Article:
"Gravity" Takes Film to New Levels


Alfonso Cuaron’s “Gravity” is a breath-taking, cinematic masterpiece, worthy of all the positive adjectives that you can use in a film review. It only takes a minute into the 13 minute opening shot (one long take without cutting) to realize that you’re watching something fresh, beautiful and that promises to be a thrill ride. In fact, I don’t remember the last time I held my breath, pumped invisible breaks, and almost talked to the screen in the opening scene.

The key to the film is its’ simplicity in concept. Ryan Stone (Sandra Bullock) is a medical engineer working alongside veteran astronaut Matt Kowalski (George Clooney). What starts out as a routine “day” in space turns bad as a Russian satellite explodes in space.  The film does a great job of explaining the science of space, but let’s just say the satellite explosion turns into deadly 200 mile per hour shrapnel headed towards our heroes. From there, the film is about survival.

(Spoiler Alert) The majority of the film rests on Bullock’s shoulders as she maneuvers through situation after situation. As if worrying about primal needs like oxygen isn’t great enough, the film’s internal clock of debris orbiting Earth every 90 minutes becomes a character in itself. She does a masterful job of displaying subtlety and realism in her portrayal of Stone.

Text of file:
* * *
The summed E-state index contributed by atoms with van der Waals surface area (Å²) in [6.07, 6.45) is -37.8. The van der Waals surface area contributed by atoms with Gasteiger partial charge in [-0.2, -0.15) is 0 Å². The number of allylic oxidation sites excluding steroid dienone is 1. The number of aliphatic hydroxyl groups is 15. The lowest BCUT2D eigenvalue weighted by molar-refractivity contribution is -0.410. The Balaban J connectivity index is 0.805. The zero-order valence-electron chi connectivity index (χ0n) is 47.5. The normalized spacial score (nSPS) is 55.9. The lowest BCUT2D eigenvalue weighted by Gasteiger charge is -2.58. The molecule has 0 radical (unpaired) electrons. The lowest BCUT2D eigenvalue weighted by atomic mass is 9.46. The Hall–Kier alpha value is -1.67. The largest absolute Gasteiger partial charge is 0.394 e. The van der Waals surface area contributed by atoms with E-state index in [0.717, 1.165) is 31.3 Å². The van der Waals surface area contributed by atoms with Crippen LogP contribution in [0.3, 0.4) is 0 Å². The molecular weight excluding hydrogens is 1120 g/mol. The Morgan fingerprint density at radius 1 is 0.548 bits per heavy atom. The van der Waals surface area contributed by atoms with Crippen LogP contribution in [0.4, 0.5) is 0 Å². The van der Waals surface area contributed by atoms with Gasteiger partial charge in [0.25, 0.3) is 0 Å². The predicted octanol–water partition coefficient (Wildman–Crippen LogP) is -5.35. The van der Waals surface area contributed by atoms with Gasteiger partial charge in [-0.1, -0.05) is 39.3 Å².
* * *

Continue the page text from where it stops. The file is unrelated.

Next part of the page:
Cuaron’s camera direction is an awe inspiring ballet floating, dodging and capturing events as they unfold. His pacing is reminiscent of Kubrick’s “2001: A Space Odyssey”, while his framing captures the beautiful aesthetics of space and its equally horrific silence. This is oscar worthy directing.


"Gravity" is guaranteed to entertain now, and be studied in film classes for years to come. I’m usually not a fan of 3-D but it’s used well in this film with objects coming at you (not all the time) it feels as though you’re right there with the characters.  It’s a must see in theaters in order to get a feel for space’s magnitude. In my opinion the best picture this year, and will be talked about in the film’s of the decade/best space films lists. 

Rating: A



Kevin Sampson

The fact that Kevin Sampson is not just a film critic, but a writer, producer, and director as well makes his understanding of cinema even better. Coming from a theoretical and hands on approach, he understands both sides of the struggle of viewing and creating great works. After receiving an MFA in Film & Electronic Media from American University in Washington, D.C in 2011, Kevin took his love for film to the next level by creating and producing Picture Lock, an entertainment website, podcast, and hour long film review TV show that runs on Arlington Independent Media’s public access station in Arlington, VA. The show covers new releases, classic films, and interviews with local filmmakers in the DMV area. He is also a member of the Washington DC Area Film Critics Association and African American Film Critics Association. He is currently looking forward to filming his first feature film in the near future. He believes that film is one of the most powerful art forms in the world, and he hopes that he can use the craft to inspire others and make a difference in it.